WASHINGTON--Laboratory studies from Rockefeller University, presented at Digestive Disease Week, suggest that caffeine may have a synergistic effect with NSAIDs in preventing the growth of cancer cells.
WASHINGTON--Laboratory studies from Rockefeller University, presentedat Digestive Disease Week, suggest that caffeine may have a synergisticeffect with NSAIDs in preventing the growth of cancer cells.
At a press briefing, Yael Goldberg, MD, said that laboratory tests haveshown that NSAIDs have an antiproliferative effect on colon cancer cellsas well as the capacity to interfere with the cell cycle and induce apoptosis.And among the cells that do not die, about 90% arrest in the cell cycle,she said.
Working in the laboratory of Dr. Steven Shiff, Dr. Goldberg and hercolleagues treated colon cancer cells with different agents in an attempt,she said, "to look more closely at the mechanism responsible for theantineoplastic effect of NSAIDs, and to think about practical ways to treatpatients."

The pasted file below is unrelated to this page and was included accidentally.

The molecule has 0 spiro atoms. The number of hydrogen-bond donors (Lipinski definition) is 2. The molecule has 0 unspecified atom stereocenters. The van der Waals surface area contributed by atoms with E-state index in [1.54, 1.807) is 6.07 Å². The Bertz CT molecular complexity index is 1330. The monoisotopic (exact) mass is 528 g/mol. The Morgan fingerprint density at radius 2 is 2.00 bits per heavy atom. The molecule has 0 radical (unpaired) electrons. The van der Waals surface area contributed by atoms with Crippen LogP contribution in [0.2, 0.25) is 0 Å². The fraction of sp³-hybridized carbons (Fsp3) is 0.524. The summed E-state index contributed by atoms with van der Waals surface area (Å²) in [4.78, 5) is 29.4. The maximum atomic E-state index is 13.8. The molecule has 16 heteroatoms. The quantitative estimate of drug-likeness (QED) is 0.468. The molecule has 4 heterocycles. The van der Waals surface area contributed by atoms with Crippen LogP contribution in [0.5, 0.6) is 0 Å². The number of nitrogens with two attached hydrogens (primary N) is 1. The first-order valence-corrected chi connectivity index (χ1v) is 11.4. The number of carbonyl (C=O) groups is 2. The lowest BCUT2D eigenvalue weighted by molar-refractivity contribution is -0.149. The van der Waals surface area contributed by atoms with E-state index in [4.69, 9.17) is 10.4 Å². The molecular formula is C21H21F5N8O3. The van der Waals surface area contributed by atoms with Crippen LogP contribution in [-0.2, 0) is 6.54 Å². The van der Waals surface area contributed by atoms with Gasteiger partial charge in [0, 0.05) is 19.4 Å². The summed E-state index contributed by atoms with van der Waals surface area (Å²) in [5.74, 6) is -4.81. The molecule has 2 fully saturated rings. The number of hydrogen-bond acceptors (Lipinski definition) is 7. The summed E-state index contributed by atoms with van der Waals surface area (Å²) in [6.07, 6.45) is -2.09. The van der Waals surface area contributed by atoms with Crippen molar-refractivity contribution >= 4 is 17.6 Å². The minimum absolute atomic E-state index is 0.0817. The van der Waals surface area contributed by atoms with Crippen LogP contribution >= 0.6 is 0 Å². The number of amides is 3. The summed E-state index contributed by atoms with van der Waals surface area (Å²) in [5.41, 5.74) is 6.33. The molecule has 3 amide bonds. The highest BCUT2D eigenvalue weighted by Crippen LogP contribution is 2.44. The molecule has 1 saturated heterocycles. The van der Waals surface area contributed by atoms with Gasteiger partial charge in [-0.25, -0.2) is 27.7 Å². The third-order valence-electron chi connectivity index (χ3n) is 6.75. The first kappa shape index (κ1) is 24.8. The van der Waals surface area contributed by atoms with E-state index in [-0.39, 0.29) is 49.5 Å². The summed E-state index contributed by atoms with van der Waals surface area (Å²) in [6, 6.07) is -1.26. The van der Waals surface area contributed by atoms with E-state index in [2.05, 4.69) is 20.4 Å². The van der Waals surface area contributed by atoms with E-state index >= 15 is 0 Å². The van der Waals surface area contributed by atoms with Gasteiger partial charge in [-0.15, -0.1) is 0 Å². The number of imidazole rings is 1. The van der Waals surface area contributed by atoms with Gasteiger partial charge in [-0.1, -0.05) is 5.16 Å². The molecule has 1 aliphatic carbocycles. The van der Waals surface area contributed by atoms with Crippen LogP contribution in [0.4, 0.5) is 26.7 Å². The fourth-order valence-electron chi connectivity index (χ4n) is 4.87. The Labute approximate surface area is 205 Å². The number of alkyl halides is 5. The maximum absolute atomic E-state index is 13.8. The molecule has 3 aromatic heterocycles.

The researcher treated HT-29 colon adenocarcinoma cells and U-2 OS osteosarcomacells for 72 hours with either a control medium alone or a control mediumsupplemented with indomethacin (400 µM), sulindac (1,200 µM),sulindac sulfide (175 µM), or caffeine (4 µM), or co-supplementedwith caffeine and one of each of the NSAIDs.
In both HT-29 and U-2 OS cells, caffeine treatment alone profoundlyinhibited proliferation but did not induce apoptosis.
Co-treatment with caffeine and one of the NSAIDs reduced proliferationmore than did treatment with any of the agents used alone. When used incombination, caffeine significantly enhanced NSAID-induced apoptosis, andalso altered cell cycle distribution and levels of several key proteinsthat likely modulate the NSAID-induced cell cycle arrest.